Aside from drafting Cam Newton, the Panthers’ offseason is most known for the amount of money they dished out to their own players, specifically, defensive end Charles Johnson and running back Deangelo Williams. Johnson was given a colossal 6-year, $72 million contract with $32 million guaranteed, and although he had 11.5 sacks last year, he hasn’t recorded more than 6 in any of the other 3 seasons he’s been in the league, so the Panthers may have slightly over-reached here.
Williams on the other hand is a proven rushing threat, but many will and should question whether he is worth the 5-year $43 million ($21 million guaranteed) contract the Panthers signed him to. He has only rushed for 1,000 yards twice and although he had 18 touchdowns in 2008, his previous high is 7. Although he still has some years left in his prime, he is 28 and his career has been regularly disrupted by injuries; Williams has only played two full seasons out the five he’s been in the NFL. Additionally, the Panthers also have Jonathon Stewart and Mike Goodson, two solid players who combined for 1,222 yards in Williams’ absence. It will be difficult to distribute carries amongst the three and although Williams is a legitimate threat every time he touches the ball, that is a lot of money to give to a player who struggles with injuries and who has to share the work load with two young, talented running backs.
Ahmad Bradshaw is more valuable of the two at 25 years of age and with a 4-year $18 million contract with only $9 million guaranteed as opposed to what the Panthers spent on Williams. One could even argue that, all things aside, Bradshaw is more valuable than Williams at this point in both players’ careers. As mentioned earlier, Bradshaw is only 25 and after receiving the bulk of the carries last year for the first time in his career, he exceeded expectations, despite fumbling woes that almost killed Tom Coughlin. Still, fumbling is a part of the game and is easily fixable, and Bradshaw rushed for 1,235 yards, a number that Williams has exceeded only once in his career. Bradshaw is also known for fighting for extra yards, and this is reflected in his yards per carry average as he ran for 8.3 yards per carry in 2007, followed by 5.3 in 2008, 4.8 in 2009, and 4.5 in 2010.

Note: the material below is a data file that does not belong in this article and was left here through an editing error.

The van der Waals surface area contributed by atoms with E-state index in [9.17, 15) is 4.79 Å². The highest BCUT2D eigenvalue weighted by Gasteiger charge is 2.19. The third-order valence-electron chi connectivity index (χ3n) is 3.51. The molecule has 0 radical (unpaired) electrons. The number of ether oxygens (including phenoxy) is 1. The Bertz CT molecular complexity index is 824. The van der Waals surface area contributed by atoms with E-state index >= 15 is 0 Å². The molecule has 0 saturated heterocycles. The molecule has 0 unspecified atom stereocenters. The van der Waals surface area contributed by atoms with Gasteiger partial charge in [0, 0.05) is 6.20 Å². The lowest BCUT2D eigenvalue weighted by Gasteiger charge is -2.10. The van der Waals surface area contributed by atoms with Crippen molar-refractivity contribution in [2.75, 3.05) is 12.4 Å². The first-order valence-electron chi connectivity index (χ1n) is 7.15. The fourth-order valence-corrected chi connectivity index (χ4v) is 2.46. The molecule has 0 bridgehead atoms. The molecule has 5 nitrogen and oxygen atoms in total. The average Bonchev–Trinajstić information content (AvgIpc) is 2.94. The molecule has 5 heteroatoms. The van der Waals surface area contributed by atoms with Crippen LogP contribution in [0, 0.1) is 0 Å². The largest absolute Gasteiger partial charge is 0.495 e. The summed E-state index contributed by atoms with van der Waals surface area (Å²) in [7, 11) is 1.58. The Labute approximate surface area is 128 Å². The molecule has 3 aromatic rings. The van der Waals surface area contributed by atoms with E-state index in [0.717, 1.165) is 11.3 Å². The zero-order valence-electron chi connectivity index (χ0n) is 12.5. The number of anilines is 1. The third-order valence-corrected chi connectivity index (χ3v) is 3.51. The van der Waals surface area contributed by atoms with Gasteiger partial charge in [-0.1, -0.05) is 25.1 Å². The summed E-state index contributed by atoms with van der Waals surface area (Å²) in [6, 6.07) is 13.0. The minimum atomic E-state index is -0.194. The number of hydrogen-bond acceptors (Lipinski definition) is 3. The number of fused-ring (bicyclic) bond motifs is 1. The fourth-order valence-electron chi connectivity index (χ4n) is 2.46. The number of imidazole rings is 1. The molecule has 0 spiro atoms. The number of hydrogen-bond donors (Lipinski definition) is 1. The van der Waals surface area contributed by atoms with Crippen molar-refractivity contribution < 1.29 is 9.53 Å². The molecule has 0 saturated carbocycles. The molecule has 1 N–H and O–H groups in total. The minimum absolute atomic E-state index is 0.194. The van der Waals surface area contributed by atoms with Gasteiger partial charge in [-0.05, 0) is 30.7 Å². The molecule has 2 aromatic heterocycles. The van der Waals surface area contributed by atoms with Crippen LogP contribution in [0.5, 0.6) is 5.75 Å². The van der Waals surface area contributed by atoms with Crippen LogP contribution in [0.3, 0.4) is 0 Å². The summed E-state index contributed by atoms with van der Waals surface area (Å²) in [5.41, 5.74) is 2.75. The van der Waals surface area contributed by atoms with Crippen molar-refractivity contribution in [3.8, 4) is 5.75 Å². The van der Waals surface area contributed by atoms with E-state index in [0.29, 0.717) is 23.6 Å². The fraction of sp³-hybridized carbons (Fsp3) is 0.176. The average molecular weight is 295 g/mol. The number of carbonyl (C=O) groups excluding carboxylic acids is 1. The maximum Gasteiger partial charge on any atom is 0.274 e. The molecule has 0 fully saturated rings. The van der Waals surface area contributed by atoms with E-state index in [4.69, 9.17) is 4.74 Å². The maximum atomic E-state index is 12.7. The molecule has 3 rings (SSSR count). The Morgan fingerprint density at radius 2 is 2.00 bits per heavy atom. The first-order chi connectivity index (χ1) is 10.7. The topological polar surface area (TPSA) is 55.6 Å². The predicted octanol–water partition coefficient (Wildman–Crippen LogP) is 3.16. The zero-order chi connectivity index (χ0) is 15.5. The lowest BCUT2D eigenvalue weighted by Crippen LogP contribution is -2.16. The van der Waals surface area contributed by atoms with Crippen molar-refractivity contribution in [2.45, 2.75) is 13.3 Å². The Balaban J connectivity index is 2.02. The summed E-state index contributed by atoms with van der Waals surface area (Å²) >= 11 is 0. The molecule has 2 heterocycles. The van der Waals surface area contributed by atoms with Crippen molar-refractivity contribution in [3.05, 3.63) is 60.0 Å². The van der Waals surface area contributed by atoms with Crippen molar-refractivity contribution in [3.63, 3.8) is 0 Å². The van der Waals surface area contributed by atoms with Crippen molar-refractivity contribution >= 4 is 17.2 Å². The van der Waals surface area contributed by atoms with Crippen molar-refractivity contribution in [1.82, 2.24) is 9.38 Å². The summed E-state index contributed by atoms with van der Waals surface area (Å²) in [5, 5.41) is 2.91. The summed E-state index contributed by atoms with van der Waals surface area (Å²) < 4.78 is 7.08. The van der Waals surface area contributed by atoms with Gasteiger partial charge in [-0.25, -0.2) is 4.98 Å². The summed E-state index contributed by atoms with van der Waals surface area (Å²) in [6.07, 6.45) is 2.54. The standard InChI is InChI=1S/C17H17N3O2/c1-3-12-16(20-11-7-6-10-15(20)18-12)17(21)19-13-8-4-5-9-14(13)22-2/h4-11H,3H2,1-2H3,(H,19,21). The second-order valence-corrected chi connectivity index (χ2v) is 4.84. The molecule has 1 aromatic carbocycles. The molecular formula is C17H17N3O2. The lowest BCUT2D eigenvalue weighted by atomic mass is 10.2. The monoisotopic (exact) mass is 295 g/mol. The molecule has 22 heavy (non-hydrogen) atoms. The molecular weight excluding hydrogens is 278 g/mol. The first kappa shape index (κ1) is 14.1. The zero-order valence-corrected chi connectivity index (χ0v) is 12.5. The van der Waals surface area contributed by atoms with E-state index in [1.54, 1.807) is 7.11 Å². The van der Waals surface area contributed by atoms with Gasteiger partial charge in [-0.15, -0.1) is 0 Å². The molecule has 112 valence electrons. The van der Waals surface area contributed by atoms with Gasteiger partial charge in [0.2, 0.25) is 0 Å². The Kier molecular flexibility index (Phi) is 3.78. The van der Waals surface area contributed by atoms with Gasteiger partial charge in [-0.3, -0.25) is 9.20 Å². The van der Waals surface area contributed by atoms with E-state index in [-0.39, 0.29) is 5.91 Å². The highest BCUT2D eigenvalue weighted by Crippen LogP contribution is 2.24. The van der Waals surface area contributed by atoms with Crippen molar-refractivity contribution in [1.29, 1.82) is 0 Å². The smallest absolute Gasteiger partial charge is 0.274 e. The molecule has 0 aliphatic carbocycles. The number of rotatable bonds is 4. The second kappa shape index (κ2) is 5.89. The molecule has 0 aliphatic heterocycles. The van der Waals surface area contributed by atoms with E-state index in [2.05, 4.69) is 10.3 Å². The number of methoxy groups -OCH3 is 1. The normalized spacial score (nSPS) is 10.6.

One could argue that Bradshaw got shortchanged in terms of his contract with the Giants given what other free agent running backs such as Deangelo Williams received on the open market. Jerry Reese has depended way too heavily on the allure of playing in New York when it comes to negotiating with his own free agents and that has resulted in the departure of Steve Smith and Kevin Boss, leaving the Giants with a virtually non-existent tight end unit. I may be missing something here, but I can’t figure out why Reese hasn’t pulled the trigger on an Osi Umenyiora trade that would bring in a tight end who Manning can depend on. All he has been left with are big-play threats (Mario Manningham and Hakeem Nicks) and a solid running game, and until that changes, Reese’s playoffs guarantee may just be a fruitless attempt to make himself look like he had a plan, when in actuality he completely botched this entire offseason dating all the way back to when he grossly overpaid Rocky Bernard (4 years, $16 million with $6.9 million guaranteed) and Chris Canty (6 years, $42 million with $17.25 million guaranteed). Bernard’s deal alone is very close to what Kevin Boss got from the Raiders, and Canty’s deal is hauntingly close to what Deangelo Williams received. At least we have Steve Weatherford